Screeners, Diagnostic and Workplace Needs Assessments

Screeners can be used in the workplace to indicate the likelihood of a condition and whether further investigations need to be carried out.

A diagnostic assessment is not a legal requirement for reasonable adjustments.  However, the only way to really know if someone is dyslexic and where their particular strengths and weaknesses lie is through a diagnostic assessment.

It is best practice for employers to offer a diagnostic assessment for any staff member that may be dyslexic, and for a Workplace Needs Assessment to be carried out.

A Workplace Needs Assessment is designed to identify a range of reasonable adjustments that can be implemented to support a dyslexic employee at work. It involves an experienced workplace assessor looking at the specific job role and the difficulties that the individual is experiencing as a result of their dyslexia. The assessor can then identify adjustments to help the employee.

This is beneficial for your employee and it also gives you protection under the Equality Act 2010.

  • The process

    Workplace Needs Assessments are available privately through dyslexia organisations, such as the British Dyslexia Association, or through the Government Scheme – Access to Work.

    The employer and the employee will be sent questionnaires to complete which are then sent (with the job description and other supporting documents) to the allocated assessor enabling them to have a full range of information on the employees background, their difficulties and the tasks/challenges they face at work.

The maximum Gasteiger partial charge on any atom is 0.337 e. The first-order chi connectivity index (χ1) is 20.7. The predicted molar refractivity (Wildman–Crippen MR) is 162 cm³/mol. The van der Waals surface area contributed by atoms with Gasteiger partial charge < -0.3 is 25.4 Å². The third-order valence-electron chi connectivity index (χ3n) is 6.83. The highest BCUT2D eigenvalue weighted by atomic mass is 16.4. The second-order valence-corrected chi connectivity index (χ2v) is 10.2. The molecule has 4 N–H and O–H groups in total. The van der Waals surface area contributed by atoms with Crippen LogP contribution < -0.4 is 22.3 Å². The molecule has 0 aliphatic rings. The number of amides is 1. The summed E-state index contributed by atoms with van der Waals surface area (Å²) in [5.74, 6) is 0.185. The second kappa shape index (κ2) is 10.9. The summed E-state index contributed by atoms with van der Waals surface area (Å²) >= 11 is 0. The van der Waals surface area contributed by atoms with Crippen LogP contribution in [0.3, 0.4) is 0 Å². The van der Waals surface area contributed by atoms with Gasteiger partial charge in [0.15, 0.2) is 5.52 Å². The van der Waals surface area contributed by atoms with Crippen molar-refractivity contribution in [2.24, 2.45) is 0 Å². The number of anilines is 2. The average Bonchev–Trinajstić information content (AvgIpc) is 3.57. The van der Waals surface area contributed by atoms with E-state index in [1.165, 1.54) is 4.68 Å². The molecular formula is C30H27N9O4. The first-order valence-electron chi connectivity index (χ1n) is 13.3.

The workplace needs assessor will consult the employee's line manager and/or HR Occupational Health department to ascertain whether the proposed reasonable adjustments are realistic and workable within the specific requirements of the organisation.

    Employers have a duty under the Equality Act 2010 to make adjustments to support their dyslexic employees. The majority of adjustments are simple and inexpensive and may only involve minor alterations to an individual's work day. However, other adjustments may have a cost attached to them such as specialist software (plus training) that supports the individual's reading and writing process.

    Funding for adjustments can be applied for via the government scheme Access to Work.

    Find out more about Access to Work

  • Case study

    Rupinder works for a high-profile company as a legal secretary. Her employers value her talents and are keen to support any additional needs she may have.

    Her manager stated that Rupinder is good at her job but that her speed of working causes some concern; Rupinder confirmed that at times she struggles with meeting deadlines. Rupinder finds that her reading can be slow and that she tends to reread most texts to ensure she understands them. She also finds that she hesitates when sending important emails or reports as she lacks confidence that her work is accurate, leading to her missing important deadlines. Several adjustments were recommended:

    Challenge: Proofreading emails and reports 

    Adjustment:  TextHelp Read&Write Gold software assists by reading back what has been written enabling the user to proofread by listening. This should help Rupinder identify errors and feel more confident with the overall accuracy of her writing.

    Challenge: Slow reading caused by difficulties absorbing complex documents